An investigation concluded that Bonavena was having an affair with Sally and had bragged about taking over the Mustang Ranch, and that guards had orders to shoot Bonavena if he showed up. Originally charged with murder, Brymer pleaded guilty to voluntary manslaughter and served 15 months in prison.
Professional boxing record
|58 Wins (44 Knockouts), 9 Defeats, 1 Draw|
|Win||58-9-1||Billy Joiner||UD||10||1976-02-26||Reno, Nevada|
|Win||57-9-1||Reinaldo Gorosito||PTS||10||1975-11-01||Luna Park, Buenos Aires|
|Win||56-9-1||Mani Vaka||TKO||5 (10)||1974-11-12||International Center Arena, Honolulu|
|Win||55-9-1||Oliver Wright||KO||9 (10)||1974-10-18||Rome, Lazio|
|Win||54-9-1||Bob Mashburn||KO||2 (10)||1974-09-21||Rome, Lazio|
|Win||53-9-1||Larry Renaud||KO||3 (10)||1974-07-13||Rome, Lazio|
|Win||52-9-1||Larry Middleton||UD||12||1974-05-21||Capitol Centre, Largo, Maryland|
|Loss||51-9-1||Ron Lyle||UD||12||1974-03-19||Denver, Colorado|
|Win||51-8-1||Terry Sorrell||TKO||2 (8)||1973-11-20||Oklahoma City, Oklahoma|
|Win||50-8-1||Lou Bailey||UD||10||1973-08-15||Denver, Colorado|
|Win||49-8-1||Roy Wallace||TKO||6 (10)||1973-08-06||Las Vegas, Nevada|
|Win||48-8-1||Leroy Caldwell||TKO||2 (10)||1973-07-23||Circus Circus Hotel, Las Vegas, Nevada|
|Loss||47-8-1||Floyd Patterson||UD||10||1972-02-11||Madison Square Garden, New York City, New York|
|Win||47-7-1||Alvin Lewis||DQ||7 (10)||1971-10-04||Luna Park, Buenos Aires|
|Loss||46-7-1||Muhammad Ali||TKO||15||1970-12-07||Madison Square Garden, New York City, New York||NABF Heavyweight title fight.|
|Win||46-6-1||Luis Pires||RTD||8 (10)||1970-10-29||Luna Park, Buenos Aires|
|Win||45-6-1||James J Woody||KO||5 (10)||1970-07-04||Luna Park, Buenos Aires|
|Win||44-6-1||Manuel Ramos||KO||1 (10)||1970-05-09||Luna Park, Buenos Aires|
|Win||43-6-1||José Menno||KO||2 (8)||1970-04-24||Montevideo, Montevideo|
|Win||42-6-1||Santiago Lovell||KO||7 (10)||1970-03-21||Luna Park, Buenos Aires|
|Loss||41-6-1||Miguel Angel Paez||DQ||7 (10)||1970-01-10||Luna Park, Buenos Aires|
|Win||41-5-1||Santiago Lovell||TKO||8 (10)||1969-12-13||Luna Park, Buenos Aires|
|Draw||40-5-1||Gregorio Peralta||PTS||10||1969-08-08||Palacio Peñarol, Montevideo, Montevideo|
|Win||40-5||Wilhelm Von Homburg||TKO||3 (10)||1969-06-20||Sportpalast, Berlin|
|Win||39-5||Luis Pires||RTD||8 (10)||1969-03-05||Mar del Plata, Buenos Aires|
|Loss||38-5||Joe Frazier||UD||15||1968-12-10||Spectrum, Philadelphia, Pennsylvania||NYSAC Heavyweight title fight.|
|Win||38-4||Jim Fletcher||KO||1 (10)||1968-11-09||Luna Park, Buenos Aires|
|Win||37-4||Leotis Martin||UD||10||1968-09-07||Luna Park, Buenos Aires|
|Win||36-4||Zora Folley||MD||10||1968-07-06||Luna Park, Buenos Aires|
|Win||35-4||Roberto Davila||UD||10||1968-06-01||Luna Park, Buenos Aires|
|Win||34-4||Lee Carr||KO||3 (10)||1968-04-20||Luna Park, Buenos Aires|
|Win||33-4||Alberto Benassi||KO||3 (10)||1968-03-08||La Rioja, La Rioja|
|Win||32-4||Felipe Pedro Marich||TKO||6 (10)||1968-02-16||Córdoba, Córdoba|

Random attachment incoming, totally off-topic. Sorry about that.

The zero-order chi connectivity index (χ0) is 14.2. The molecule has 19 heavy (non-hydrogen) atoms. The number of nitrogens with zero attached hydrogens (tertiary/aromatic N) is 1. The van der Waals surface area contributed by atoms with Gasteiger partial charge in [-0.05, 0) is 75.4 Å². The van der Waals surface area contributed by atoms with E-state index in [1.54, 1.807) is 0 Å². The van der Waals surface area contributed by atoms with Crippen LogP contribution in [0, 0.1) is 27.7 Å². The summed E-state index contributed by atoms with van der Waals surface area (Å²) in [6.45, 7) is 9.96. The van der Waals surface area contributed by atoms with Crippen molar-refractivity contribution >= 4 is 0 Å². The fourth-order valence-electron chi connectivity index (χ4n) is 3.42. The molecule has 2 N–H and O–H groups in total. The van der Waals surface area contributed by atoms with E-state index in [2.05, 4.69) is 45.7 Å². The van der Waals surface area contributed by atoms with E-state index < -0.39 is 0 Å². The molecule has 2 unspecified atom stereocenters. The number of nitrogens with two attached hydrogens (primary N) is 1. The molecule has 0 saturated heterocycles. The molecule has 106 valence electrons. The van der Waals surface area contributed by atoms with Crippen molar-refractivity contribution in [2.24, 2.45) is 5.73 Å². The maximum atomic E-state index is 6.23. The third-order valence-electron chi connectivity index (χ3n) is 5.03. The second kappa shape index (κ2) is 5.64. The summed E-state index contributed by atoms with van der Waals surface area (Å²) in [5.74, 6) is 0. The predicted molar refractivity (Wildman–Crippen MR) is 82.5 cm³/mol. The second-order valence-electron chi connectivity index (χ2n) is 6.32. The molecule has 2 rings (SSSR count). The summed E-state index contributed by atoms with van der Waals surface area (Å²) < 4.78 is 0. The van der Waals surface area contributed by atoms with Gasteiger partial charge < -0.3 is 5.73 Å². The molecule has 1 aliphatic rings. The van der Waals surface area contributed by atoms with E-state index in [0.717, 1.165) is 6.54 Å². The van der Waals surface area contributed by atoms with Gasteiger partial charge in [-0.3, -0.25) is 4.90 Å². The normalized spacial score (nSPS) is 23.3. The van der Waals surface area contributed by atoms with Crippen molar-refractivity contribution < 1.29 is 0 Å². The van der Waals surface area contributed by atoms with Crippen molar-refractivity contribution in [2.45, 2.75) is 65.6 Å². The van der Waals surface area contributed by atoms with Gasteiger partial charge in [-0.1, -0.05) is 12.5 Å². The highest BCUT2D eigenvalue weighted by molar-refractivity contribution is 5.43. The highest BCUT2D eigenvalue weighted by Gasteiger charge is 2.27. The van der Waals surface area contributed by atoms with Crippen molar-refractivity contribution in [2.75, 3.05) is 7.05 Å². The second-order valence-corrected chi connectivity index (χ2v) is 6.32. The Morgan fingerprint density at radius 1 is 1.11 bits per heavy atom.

|Loss||31-4||Jimmy Ellis||UD||12||1967-12-02||Freedom Hall, Louisville, Kentucky||WBA Heavyweight title eliminator.|
|Win||31-3||Karl Mildenberger||UD||12||1967-09-16||Waldstadion, Frankfurt, Hesse||WBA Heavyweight title eliminator.|
|Win||30-3||Carlos Vazquez||TKO||3 (10)||1967-08-05||General Roca, Río Negro|
|Win||29-3||Luis Pires||RTD||6 (10)||1967-07-22||Luna Park, Buenos Aires|
|Win||28-3||Pablo Sagrispanti||KO||2 (10)||1967-06-23||Luna Park, Buenos Aires|
|Win||27-3||Hubert Hilton||TKO||10||1967-04-08||Luna Park, Buenos Aires|
|Win||26-3||Jose Giorgetti||KO||9 (10)||1967-01-21||Estadio Bristol, Mar del Plata, Buenos Aires|
|Win||25-3||Roberto Veliz||KO||4 (10)||1966-12-01||Asociación Mendocina de Boxeo, Mendoza, Mendoza|
|Win||24-3||Alberto Benassi||TKO||5 (10)||1966-11-18||Rosario, Santa Fe|
|Win||23-3||Amos Johnson||UD||10||1966-10-22||Luna Park, Buenos Aires|
|Win||22-3||Alberto Benassi||KO||5 (10)||1966-10-07||Estadio Bristol, Mar del Plata, Buenos Aires|
|Loss||21-3||Joe Frazier||MD||10||1966-09-21||Madison Square Garden, New York City, New York||Lost the Argentinian Heavyweight title.|
|Win||21-2||George Chuvalo||MD||10||1966-06-23||Madison Square Garden, New York City, New York|
|Win||20-2||Jose Giorgetti||UD||10||1966-04-16||Luna Park, Buenos Aires|
|Loss||19-2||Jose Giorgetti||DQ||8 (10)||1966-03-12||Estadio Bristol, Mar del Plata, Buenos Aires|
|Win||19-1||Bruno Segura||KO||2 (10)||1966-02-12||Mar del Plata, Buenos Aires|
|Win||18-1||Billy Daniels||KO||1 (10)||1965-11-13||Luna Park, Buenos Aires|
|Win||17-1||Hector Wilson||KO||2 (10)||1965-10-22||Concepción, Tucumán|
|Win||16-1||Pablo Sagrispanti||TKO||1 (10)||1965-10-09||Rosario, Santa Fe|
|Win||15-1||Gregorio Peralta||UD||12||1965-09-04||Luna Park, Buenos Aires||Won Argentinian Heavyweight title.|
|Win||14-1||Alberto Gonzales||KO||2 (10)||1965-08-06||Comodoro Rivadavia, Chubut|
|Win||13-1||Eduardo Cartelli||KO||1 (12)||1965-07-23||Córdoba, Córdoba|
|Win||12-1||Rodolfo Diaz||TKO||4 (10)||1965-06-26||Luna Park, Buenos Aires|
|Win||11-1||Rogelio Gregorutti||KO||2 (10)||1965-05-28||San Miguel de Tucumán, Tucumán|
|Win||10-1||Carlos Vazquez||KO||3 (10)||1965-04-30||Salón de los Deportes, Bahía Blanca, Buenos Aires|
|Win||9-1||Rene Sosa||KO||2 (10)||1965-04-16||Mar del Plata, Buenos Aires|
|Loss||8-1||Zora Folley||UD||10||1965-02-26||Madison Square Garden, New York City, New York|
|Win||8-0||Billy Stephan||TKO||6 (10)||1964-12-18||Madison Square Garden, New York City, New York|
|Win||7-0||Dick Wipperman||UD||10||1964-11-13||Madison Square Garden, New York City, New York|
|Win||6-0||Tom McNeeley||TKO||5 (8)||1964-08-21||Madison Square Garden, New York City, New York|
|Win||5-0||Byron Stoimenides||KO||1 (8)||1964-05-29||Madison Square Garden, New York City, New York|
|Win||4-0||Leslie Borden||TKO||3 (10)||1964-05-05||Sunnyside Garden, Queens, New York|
|Win||3-0||Wendell Newton||TKO||5 (6)||1964-03-10||Sunnyside Garden, Queens, New York|
|Win||2-0||Everett Copeland||KO||1 (6)||1964-02-04||Sunnyside Garden, Queens, New York|
|Win||1-0||Lou Hicks||TKO||1 (4)||1964-01-03||Madison Square Garden, New York City, New York|
- Brunt, S., Facing Ali: The Opposition Weighs in, ISBN 0-676-97351-5
- Sport: Two Down, One to Go, Time
- Ring Mag & online boxing records
- Farrell, Barry (July 26, 1976). "The Killing At the Notorious Mustang Ranch". New York. pp. 41–49. Retrieved 2009-06-07.
- Joe Conforte's Legal Tangles, Los Angeles Times
- Rogers, Thomas (May 23, 1976). "Bonavena Is Slain; A Top Heavyweight". The New York Times. Retrieved 2009-06-11. "Oscar Bonavena of Argentina, once a serious contender for the heavyweight boxing championship, was shot to death yesterday at a brothel a few miles east of Reno, Nev. He was 33 years old."
- Bonavena Fatally Shot Outside Nevada Brothel
- Man who killed Oscar Bonavena dies, Las Vegas Review-Journal
- Oscar Bonavena's Professional Boxing Record. BoxRec.com. Retrieved on 2012-03-18.
- Nevada's Most Infamous Brothel, Mustang Ranch, Back In Business, Fox News
- Woman Who Operated Mustang Ranch Dies, Spokesman-Review, September 9, 1992